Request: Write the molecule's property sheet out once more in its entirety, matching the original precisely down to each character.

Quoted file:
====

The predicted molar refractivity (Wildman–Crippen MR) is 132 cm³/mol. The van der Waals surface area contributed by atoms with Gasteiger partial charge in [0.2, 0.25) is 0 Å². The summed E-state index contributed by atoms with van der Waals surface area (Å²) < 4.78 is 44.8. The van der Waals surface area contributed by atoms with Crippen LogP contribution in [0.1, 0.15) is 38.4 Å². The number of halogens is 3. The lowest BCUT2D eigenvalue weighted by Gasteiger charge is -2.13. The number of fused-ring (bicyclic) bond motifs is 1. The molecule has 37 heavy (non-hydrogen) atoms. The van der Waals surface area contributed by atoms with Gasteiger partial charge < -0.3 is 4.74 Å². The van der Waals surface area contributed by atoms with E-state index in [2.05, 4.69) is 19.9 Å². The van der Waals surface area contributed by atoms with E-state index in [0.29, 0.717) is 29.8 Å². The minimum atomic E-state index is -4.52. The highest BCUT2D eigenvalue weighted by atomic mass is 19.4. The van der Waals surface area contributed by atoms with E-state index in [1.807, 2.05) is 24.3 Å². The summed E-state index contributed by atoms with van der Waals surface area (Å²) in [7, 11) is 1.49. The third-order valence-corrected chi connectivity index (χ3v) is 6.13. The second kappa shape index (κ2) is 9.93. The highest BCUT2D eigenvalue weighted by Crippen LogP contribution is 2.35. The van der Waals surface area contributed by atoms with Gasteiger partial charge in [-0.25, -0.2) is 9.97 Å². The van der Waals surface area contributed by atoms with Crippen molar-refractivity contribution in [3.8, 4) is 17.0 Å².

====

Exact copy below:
The predicted molar refractivity (Wildman–Crippen MR) is 132 cm³/mol. The van der Waals surface area contributed by atoms with Gasteiger partial charge in [0.2, 0.25) is 0 Å². The summed E-state index contributed by atoms with van der Waals surface area (Å²) < 4.78 is 44.8. The van der Waals surface area contributed by atoms with Crippen LogP contribution in [0.1, 0.15) is 38.4 Å². The number of halogens is 3. The lowest BCUT2D eigenvalue weighted by Gasteiger charge is -2.13. The number of fused-ring (bicyclic) bond motifs is 1. The molecule has 37 heavy (non-hydrogen) atoms. The van der Waals surface area contributed by atoms with Gasteiger partial charge < -0.3 is 4.74 Å². The van der Waals surface area contributed by atoms with E-state index in [2.05, 4.69) is 19.9 Å². The van der Waals surface area contributed by atoms with E-state index in [0.29, 0.717) is 29.8 Å². The minimum atomic E-state index is -4.52. The highest BCUT2D eigenvalue weighted by atomic mass is 19.4. The van der Waals surface area contributed by atoms with E-state index in [1.807, 2.05) is 24.3 Å². The summed E-state index contributed by atoms with van der Waals surface area (Å²) in [7, 11) is 1.49. The third-order valence-corrected chi connectivity index (χ3v) is 6.13. The second kappa shape index (κ2) is 9.93. The highest BCUT2D eigenvalue weighted by Crippen LogP contribution is 2.35. The van der Waals surface area contributed by atoms with Gasteiger partial charge in [-0.25, -0.2) is 9.97 Å². The van der Waals surface area contributed by atoms with Crippen molar-refractivity contribution in [3.8, 4) is 17.0 Å².